Commentary on the Briefing in McDonald v. City of Chicago

The latest issue of the libertarian magazine Reason has an interesting essay by Brian Doherty on the briefing in McDonald v. City of Chicago, the Second Amendment incorporation case. Notably, the article includes the responses of Alan Gura, counsel for McDonald, to those who have disagreed with his approach to briefing the case. In response to the amicus briefs in favor of incorporation (that is, in favor of Gura’s client) but on narrower grounds, Gura states:

Nobody has a legitimate reason to fear a faithful interpretation of the Constitution, and nobody has any legitimate reason to fear effective and complete protection of civil rights. There are people who do fear what they might perceive to be a bad case following from the decision in McDonald, but the fact a future court might make an erroneous decision is no excuse to make an erroneous decision in this case. . . . I think clearly some of these people [who want McDonald to win without overturning Slaughterhouse] are not really interested in securing the right to arms, . . . so much as they are interested in constraining civil rights in other ways.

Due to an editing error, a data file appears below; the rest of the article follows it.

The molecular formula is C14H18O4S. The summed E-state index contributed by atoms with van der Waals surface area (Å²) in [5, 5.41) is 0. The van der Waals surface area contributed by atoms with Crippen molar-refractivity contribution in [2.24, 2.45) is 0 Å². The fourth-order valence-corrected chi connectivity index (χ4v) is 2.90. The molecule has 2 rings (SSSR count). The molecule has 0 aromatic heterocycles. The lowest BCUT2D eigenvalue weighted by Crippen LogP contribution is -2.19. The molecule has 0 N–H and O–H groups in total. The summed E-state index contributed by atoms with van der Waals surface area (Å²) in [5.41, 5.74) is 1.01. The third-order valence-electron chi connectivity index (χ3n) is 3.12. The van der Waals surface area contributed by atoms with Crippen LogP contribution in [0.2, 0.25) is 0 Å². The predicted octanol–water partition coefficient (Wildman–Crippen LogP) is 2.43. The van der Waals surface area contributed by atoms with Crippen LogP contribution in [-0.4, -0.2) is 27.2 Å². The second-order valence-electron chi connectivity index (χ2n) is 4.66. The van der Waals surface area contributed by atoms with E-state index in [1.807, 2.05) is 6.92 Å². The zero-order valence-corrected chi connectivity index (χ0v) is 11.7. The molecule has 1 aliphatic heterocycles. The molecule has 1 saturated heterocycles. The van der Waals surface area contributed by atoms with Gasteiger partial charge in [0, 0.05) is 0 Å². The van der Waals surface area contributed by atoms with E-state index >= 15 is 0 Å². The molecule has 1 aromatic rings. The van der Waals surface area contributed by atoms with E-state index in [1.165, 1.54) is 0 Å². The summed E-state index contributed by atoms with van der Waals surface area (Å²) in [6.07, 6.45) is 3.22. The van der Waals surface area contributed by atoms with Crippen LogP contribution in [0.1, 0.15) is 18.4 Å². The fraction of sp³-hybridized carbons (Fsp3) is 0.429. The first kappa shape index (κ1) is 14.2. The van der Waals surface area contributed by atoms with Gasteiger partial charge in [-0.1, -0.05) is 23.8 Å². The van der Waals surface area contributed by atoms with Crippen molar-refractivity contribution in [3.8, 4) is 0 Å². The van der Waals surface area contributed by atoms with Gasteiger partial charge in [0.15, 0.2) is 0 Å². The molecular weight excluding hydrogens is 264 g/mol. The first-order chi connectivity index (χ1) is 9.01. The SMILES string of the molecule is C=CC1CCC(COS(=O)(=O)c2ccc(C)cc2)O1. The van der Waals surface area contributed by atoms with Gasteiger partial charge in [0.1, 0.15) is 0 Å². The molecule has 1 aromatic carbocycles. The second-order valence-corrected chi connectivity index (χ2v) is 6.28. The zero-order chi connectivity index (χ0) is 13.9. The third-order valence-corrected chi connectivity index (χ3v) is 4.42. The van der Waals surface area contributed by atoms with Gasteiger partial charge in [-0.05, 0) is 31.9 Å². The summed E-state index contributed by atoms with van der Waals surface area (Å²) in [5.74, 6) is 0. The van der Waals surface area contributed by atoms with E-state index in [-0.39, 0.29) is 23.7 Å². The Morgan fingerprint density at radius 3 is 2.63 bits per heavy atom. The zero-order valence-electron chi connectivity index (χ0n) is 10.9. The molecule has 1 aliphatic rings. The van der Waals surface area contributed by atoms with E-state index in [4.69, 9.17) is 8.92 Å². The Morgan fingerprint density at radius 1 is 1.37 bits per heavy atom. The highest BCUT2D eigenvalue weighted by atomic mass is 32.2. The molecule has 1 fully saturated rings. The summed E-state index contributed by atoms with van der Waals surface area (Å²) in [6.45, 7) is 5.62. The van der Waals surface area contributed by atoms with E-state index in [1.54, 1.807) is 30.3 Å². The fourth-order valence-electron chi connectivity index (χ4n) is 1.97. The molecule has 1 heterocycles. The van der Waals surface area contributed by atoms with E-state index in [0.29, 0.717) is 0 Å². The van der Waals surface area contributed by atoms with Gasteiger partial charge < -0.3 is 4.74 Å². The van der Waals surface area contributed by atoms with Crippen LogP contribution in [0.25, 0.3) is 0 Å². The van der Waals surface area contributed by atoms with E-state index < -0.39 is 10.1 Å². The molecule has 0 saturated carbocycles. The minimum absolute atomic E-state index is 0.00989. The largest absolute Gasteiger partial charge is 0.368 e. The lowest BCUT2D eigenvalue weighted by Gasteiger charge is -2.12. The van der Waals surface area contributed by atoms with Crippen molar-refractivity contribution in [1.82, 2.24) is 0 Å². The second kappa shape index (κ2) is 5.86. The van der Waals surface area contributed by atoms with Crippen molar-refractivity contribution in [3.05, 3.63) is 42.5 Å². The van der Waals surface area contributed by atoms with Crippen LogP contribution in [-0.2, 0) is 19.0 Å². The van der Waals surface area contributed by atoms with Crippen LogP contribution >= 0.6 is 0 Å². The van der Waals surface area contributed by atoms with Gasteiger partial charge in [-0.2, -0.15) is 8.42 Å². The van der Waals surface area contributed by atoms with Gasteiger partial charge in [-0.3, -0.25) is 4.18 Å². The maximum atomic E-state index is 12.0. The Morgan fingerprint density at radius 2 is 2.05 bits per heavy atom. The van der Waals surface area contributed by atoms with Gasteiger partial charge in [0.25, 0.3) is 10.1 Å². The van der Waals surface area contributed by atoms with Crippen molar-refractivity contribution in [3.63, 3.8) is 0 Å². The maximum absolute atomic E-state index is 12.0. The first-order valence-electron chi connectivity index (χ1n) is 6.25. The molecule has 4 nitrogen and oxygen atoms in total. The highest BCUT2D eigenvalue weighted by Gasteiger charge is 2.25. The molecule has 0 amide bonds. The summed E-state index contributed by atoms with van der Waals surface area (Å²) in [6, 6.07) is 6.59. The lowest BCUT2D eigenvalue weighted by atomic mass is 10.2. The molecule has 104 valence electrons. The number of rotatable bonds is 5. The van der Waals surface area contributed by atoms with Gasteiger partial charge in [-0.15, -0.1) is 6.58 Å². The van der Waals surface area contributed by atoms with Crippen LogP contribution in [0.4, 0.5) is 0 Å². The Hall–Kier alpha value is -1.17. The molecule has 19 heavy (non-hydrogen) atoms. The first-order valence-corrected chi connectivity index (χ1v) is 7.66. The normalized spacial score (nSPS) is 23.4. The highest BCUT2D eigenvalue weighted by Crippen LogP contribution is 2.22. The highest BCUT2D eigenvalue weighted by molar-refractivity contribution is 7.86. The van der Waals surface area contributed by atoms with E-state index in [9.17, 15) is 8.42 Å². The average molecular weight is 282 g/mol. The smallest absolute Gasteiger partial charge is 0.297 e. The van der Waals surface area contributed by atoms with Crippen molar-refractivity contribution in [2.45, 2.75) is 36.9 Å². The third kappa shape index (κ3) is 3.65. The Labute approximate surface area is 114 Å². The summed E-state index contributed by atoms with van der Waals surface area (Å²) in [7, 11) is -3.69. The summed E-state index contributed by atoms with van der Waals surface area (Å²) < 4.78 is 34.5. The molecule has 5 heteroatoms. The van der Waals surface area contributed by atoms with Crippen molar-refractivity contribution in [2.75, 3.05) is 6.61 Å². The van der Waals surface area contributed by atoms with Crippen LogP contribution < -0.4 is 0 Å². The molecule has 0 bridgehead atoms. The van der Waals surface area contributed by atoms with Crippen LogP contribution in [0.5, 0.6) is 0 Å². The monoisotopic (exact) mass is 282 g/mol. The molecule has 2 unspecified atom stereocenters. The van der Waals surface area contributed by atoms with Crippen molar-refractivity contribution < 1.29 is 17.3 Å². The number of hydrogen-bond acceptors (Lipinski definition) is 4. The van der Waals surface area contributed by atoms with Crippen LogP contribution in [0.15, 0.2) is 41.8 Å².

The article then summarizes some of the posts we’ve had here at the VC on the briefing of the case, together with Gura’s response to it:

Kerr thinks there is no way the current Supreme Court will accept Gura’s arguments. Kerr’s colleague at, the anarcho-libertarian legal theorist Randy Barnett, thinks Kerr’s points don’t hold up. . . . .

Gura also thinks Kerr’s take on the strategy is mistaken. Gura tells me that he’s merely asking the Court to actually deal with the explicit language and meaning of the 14th Amendment. “It is always helpful when the Court decides cases based on the Constitution’s text and history. That way even those who might disagree can take comfort in knowing the Court actually addressed the meaning of the Constitution. It would make not just the opinion in McDonald more stable and accepted, generally speaking this approach increases people’s confidence in the Court. And we could get the 14th Amendment that we’ve always been meant to enjoy.”

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